Opposition Ponders Joint Tbilisi Mayor Ballot
With the 2021 local self-government elections slated for October, which also decides the fate of snap parliamentary elections, opposition leaders are considering a joint Mayoral candidate for Tbilisi, the capital, albeit with the consensus being nowhere on the horizon.
Nika Melia, the chairperson of the United National Movement, the largest opposition party, said on May 31 the opposition should prioritize reaching a common understanding for the Tbilisi Mayoral election and avoid competition, which would only “benefit” the ruling Georgian Dream party. Asked if he considers running, Melia answered that he has not yet discussed the topic with any of his opposition colleagues.
Lelo for Georgia party leader, MP Mamuka Khazaradze was more specific, saying a non-political, manager-like figure would be the best pick for the opposition to defeat a Georgian Dream candidate. Such a candidate could be a “head of some large company,” or a Georgian successfully working overseas, argued the banker-turned-politician. He added that the non-partisan candidate would work to implement an election program co-developed by the opposition forces.
Zurab Japaridze, leader of the right-libertarian Girchi – More Freedom party said the proposal is “rather interesting” and “worth discussing at least.” Japaridze also said his party colleagues are voicing intentions to run an independent campaign for local polls, but they are so far undecided.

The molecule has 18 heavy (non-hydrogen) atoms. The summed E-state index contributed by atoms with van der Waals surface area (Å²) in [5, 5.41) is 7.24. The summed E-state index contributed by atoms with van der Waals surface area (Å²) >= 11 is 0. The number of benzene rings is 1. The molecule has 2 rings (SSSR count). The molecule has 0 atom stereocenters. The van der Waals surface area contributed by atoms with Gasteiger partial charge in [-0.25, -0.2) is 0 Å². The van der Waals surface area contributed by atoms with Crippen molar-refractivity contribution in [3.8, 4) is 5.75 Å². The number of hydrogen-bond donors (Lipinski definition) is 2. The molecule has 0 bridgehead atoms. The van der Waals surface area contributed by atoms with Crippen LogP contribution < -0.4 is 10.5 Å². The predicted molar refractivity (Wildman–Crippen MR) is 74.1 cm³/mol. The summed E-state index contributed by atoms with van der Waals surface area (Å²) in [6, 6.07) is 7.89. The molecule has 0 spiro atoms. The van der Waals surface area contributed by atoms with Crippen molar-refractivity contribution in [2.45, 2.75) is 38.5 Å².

Anna Dolidze, who recently inaugurated her For People political party, slammed MP Khazaradze’s proposal, noting that a “representative of big business,” would be ill-suited for the Mayoral post, having only worked for personal profit. She added that it would be “anomalous” for a person directly elected, such as the Tbilisi Mayor, not to have experience in politics.
European Georgia’s Giga Bokeria stated that a joint ballot, partisan or not, “is the only way” for the Mayoral vote. It is important for the opposition leaders to display readiness “for reasonable agreements despite their differences so that the [Georgian Dream founder Bidzina] Ivanishvili regime can be defeated,” Bokeria underscored.
It so far remains unclear who will run as the ruling Georgian Dream’s candidate for the Tbilisi Mayor. Incumbent Kakha Kaladze, elected in 2017, has not yet announced plans of running for re-election.
This year’s local elections are to decide the fate of the early parliamentary polls, long-demanded by the opposition. As per the EU-brokered April 19 agreement, early parliamentary polls shall be called in 2022 if GD receives less than 43% of valid proportional votes in the upcoming local vote.
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